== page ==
Argentina is already home to the best steak and some of the best football players in the world, or that’s what we’d like to think, but we’ve now got the stamp of approval for being the home to the most important opera house in the world. Well, at least according to the Italian travel site Travel365, which considers the Teatro Colón “a true monument of theatrical, lyrical, and acoustic art, undoubtedly the best of all time.”
In the ranking of the “15 most important opera houses in the world,” the Colón took top spot, followed by Milan’s La Scala and Teatro Massimo in Palermo, Italy.
María Victoria Alcaraz, the General Director of the theater, also told Infobae: “It is an honor for the Teatro Colón and for the city of Buenos Aires; this recognition renews the prestige and international significance for the first Argentine coliseum.”
She also explained that this was all made possible by the “daily effort of artists and theater workers who have sustained the commitment to provide excellence to the local and international public.”
It’s hardly surprising that Teatro Colón came in first place, having celebrated countless world-class operas, ballets, and classical music acts for just over a hundred years. Among the notable who have passed through its doors are María Callas, Astor Piazzola, Richard Strauss, Igor Stravinsky, and Luciano Pavarotti, who even said that he was nervous to perform because the acoustics were so flawless.
The history of this place is also intriguing because there was in fact another Colón. The old theater was originally located in the Plaza de Mayo, which held performances between 1857 and 1888. Unfortunately, this wasn’t a popular place to go for the porteños.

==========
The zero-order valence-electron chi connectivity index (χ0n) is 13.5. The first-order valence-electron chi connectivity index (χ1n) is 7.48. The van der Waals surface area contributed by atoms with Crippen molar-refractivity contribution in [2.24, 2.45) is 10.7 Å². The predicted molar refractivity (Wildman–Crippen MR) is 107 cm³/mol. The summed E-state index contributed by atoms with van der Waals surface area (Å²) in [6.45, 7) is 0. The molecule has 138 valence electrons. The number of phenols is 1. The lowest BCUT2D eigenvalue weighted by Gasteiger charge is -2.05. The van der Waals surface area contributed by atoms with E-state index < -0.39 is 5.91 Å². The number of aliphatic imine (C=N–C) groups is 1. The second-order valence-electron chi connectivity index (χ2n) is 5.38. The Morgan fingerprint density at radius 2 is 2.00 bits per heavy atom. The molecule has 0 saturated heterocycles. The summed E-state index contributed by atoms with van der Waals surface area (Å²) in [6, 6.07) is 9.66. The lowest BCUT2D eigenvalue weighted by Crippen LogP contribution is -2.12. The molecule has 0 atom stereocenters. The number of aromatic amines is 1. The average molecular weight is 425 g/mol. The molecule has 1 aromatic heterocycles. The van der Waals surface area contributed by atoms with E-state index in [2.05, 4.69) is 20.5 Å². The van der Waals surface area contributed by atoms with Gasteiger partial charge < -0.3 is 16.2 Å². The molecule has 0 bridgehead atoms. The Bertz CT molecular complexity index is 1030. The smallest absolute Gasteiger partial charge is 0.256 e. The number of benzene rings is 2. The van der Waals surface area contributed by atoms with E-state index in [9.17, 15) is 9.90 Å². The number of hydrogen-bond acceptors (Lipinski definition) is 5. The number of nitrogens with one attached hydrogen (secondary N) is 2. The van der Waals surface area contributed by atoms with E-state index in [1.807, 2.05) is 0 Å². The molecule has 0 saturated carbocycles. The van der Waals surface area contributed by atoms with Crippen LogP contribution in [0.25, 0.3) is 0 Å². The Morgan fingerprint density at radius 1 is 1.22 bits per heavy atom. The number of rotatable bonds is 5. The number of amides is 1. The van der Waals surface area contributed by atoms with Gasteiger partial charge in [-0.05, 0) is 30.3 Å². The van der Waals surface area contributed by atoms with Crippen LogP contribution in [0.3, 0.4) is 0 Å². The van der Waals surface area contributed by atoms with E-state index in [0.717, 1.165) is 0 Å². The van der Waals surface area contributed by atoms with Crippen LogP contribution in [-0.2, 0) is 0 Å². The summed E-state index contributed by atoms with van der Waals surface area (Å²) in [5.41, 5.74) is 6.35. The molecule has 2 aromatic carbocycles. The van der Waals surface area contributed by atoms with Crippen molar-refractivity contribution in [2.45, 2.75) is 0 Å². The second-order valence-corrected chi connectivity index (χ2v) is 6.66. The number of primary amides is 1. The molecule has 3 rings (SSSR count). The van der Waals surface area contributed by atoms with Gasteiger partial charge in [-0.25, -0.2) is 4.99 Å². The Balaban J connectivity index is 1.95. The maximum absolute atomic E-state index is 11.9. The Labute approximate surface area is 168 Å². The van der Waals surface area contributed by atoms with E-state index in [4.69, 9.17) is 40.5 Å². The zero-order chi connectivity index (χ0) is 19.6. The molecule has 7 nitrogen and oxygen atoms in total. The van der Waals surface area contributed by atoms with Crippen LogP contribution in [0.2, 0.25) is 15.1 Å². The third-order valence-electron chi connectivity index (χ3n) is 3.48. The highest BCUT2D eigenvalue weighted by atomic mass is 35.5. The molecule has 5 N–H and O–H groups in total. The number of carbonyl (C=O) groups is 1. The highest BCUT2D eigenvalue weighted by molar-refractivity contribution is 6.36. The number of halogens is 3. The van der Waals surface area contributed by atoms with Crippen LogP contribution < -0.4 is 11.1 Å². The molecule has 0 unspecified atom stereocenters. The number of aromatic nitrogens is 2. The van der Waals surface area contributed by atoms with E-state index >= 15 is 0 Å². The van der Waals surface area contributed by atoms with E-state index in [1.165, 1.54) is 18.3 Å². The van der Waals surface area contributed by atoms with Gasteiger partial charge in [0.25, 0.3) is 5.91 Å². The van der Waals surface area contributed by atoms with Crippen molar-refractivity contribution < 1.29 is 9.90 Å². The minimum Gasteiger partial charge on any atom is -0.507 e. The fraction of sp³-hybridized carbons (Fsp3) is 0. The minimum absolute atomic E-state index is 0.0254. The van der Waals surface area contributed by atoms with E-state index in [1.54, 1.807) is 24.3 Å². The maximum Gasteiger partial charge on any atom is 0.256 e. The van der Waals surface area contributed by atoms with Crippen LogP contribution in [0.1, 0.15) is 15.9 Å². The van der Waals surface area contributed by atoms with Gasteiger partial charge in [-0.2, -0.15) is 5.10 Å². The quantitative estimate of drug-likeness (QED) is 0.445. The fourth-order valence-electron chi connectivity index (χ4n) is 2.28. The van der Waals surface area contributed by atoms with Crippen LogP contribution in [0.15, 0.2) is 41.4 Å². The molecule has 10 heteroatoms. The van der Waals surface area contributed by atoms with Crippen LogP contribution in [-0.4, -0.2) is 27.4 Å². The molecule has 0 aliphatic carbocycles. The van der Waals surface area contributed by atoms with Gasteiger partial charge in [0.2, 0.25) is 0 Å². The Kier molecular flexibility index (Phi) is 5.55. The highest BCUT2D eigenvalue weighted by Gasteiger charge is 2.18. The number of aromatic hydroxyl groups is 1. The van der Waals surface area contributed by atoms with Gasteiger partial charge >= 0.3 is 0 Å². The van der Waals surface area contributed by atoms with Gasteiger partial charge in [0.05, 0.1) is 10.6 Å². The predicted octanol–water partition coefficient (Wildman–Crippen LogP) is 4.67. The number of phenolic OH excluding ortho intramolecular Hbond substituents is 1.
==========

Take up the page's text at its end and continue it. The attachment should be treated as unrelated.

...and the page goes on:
Since moving to its new location, a great deal of mystery has always lurked around the esteemed theater. The first stone was laid in 1890 by Italian architect Francesco Tamburin, tragically he died just one year later. His partner Victor Meano took over, though the project had to stop in 1894 due to lack of funds. Even more strangely, he was later murdered in 1904 after getting mixed up in some sort of bizarre love triangle (sounds like the plot of some tragic opera).
The Colón finally opened after nearly twenty years of construction on May 25, 1908. In opening night, it hosted an opera by Guiseppe Verdi which left the large crowd speechless. The array of different architects involved in its establishment has led to an extremely unique design, full of different perspectives, and now spans 8,200 square meters and houses 2,487 spectators.
So if you haven’t already visited the top opera house in the world, perhaps it’s time that you did.
The Complete Rankings
- Teatro Colón, Buenos Aires, Argentina
- La Scala, Milan, Italy
- Teatro Massimo, Palermo, Italy
- Opera Garnier, Paris, France
- Opera House, Vienna, Austria
- Royal Opera House, London, England
- Gran Teatro La Frenice, Venice, Italy
- Metropolitan Opera House, New York, United States
- State Theater, Prague, Czech
- Fox Theater, Detroit, United States
- Opera House, Copenhagen, Denmark
- Bolshoi Theater, Moscow, Russia
- Opera House, Sydney, Australia
- Opera del Margave, Bayreuth, Germany
- Teatro San Carlo, Napoli, Italy